23 Oct Trans and Saturated Fat Intake Declining, Still Room for Improvement
MedicalResearch.com Interview with:
Mary Ann Honors, Ph.D.
Postdoctoral Research Fellow
Division of Epidemiology and Community Health
University of Minnesota
Medical Research: What are the main findings of the study?
Dr. Honors: The American Heart Association and USDA have made recommendations on what we should and should not eat in order in reduce our cardiovascular disease risk. We wanted to know whether Americans are currently meeting these recommendations, as well as how our diets have changed over time. In particular, we were interested in several specific nutrients, including trans fats, saturated fats, and the omega-3 fatty acids, DHA and EPA. We examined trends in fatty acid intake in participants from the Minnesota Heart Survey. The Minnesota Heart Survey is a an ongoing, cross-sectional study of adults in the Minneapolis-St. Paul metro area that was designed to monitor cardiovascular disease risk factors, including diet.
We found that intake of trans fats and saturated fats has declined substantially over the last 30 years. However, intake levels are still above current recommendations. With DHA and EPA, we found that levels of intake were pretty steady over time and below what is recommended. Overall, while we saw some encourage trends, there is still some room for improvement in our diets.
Medical Research: What was most surprising about the results?
Dr. Honors: The results of the study were not particularly surprising, but they were encouraging. Other studies have previously shown a decline in trans fat intake over time, but our study is the first to look at such a long period of time (nearly 30 years). Trans fat intake declined by over one third, which is a significant change in people’s intake patterns.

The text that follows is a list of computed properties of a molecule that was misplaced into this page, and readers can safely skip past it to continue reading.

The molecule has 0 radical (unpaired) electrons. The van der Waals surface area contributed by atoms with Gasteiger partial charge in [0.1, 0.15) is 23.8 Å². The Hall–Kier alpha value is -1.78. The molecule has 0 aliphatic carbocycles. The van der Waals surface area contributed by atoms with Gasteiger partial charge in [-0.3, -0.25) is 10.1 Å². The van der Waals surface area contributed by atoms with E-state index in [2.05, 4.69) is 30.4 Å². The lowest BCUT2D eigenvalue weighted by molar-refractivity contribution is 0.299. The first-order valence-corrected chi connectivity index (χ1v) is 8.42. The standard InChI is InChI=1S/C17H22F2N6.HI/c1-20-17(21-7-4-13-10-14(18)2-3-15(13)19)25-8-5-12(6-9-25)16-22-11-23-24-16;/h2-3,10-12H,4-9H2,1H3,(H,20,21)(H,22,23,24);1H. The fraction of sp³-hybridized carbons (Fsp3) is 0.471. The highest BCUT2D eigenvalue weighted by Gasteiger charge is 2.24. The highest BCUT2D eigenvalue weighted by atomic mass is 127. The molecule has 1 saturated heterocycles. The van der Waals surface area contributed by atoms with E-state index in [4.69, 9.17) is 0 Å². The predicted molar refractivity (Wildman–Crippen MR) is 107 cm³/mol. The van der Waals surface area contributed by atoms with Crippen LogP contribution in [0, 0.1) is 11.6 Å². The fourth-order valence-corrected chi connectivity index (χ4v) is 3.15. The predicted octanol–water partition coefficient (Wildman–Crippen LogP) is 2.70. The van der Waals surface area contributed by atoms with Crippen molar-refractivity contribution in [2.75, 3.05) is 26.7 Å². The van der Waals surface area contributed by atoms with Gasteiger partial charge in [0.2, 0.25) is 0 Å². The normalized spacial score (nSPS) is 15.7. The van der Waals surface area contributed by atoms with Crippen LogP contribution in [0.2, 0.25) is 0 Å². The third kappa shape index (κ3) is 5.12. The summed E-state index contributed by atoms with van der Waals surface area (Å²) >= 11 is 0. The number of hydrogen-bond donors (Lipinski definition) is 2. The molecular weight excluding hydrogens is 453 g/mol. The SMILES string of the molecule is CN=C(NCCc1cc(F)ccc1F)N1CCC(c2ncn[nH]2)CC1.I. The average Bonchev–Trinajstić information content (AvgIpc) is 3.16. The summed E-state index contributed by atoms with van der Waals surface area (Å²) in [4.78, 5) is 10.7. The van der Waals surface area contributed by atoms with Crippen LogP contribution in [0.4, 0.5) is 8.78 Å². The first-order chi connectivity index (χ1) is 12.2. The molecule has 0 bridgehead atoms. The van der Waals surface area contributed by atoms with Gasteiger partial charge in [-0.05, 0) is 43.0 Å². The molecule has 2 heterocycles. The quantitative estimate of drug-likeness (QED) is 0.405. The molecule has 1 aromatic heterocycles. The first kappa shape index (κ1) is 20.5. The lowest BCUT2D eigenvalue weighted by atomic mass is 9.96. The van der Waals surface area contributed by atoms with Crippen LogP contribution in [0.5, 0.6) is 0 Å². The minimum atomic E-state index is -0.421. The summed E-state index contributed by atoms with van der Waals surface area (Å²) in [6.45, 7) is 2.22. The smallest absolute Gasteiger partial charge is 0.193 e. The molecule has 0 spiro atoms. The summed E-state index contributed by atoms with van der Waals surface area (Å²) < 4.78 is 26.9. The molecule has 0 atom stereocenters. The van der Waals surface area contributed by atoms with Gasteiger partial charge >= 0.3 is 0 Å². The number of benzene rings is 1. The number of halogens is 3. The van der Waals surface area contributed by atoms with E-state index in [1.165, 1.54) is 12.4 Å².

Medical Research: What should clinicians and patients take away from your report?
Dr. Honors: Our results demonstrate that current levels of consumption are not in line with what is recommended by the USDA and the American Heart Association. People should be aware of this, and work to improve their diets to meet these recommendations. For example, people can use the Nutrition Facts Panel on foods and choose foods with no or little trans fats. Given that diet is an important component of cardiovascular disease prevention, clinicians may want to speak with their patients about their diet and encourage patients to eat a diet that is consistent with recommendations.
Medical Research: What recommendations do you have for future research as a result of this study?
Dr. Honors: While our study showed that trans fat consumption has decline over time, it is important that we continue to monitor progress in this area through future research. In addition, we did not see any change in consumption of DHA and EPA over time and levels of intake for these fats was lower than recommended. Future research should continue to monitor intake patterns, and to examine ways to encourage the intake of EPA and DHA, as well as discourage the intake of trans fats.
J Am Heart Assoc. 2014;3:e001023, originally published October 22, 2014, doi:10.1161/JAHA.114.001023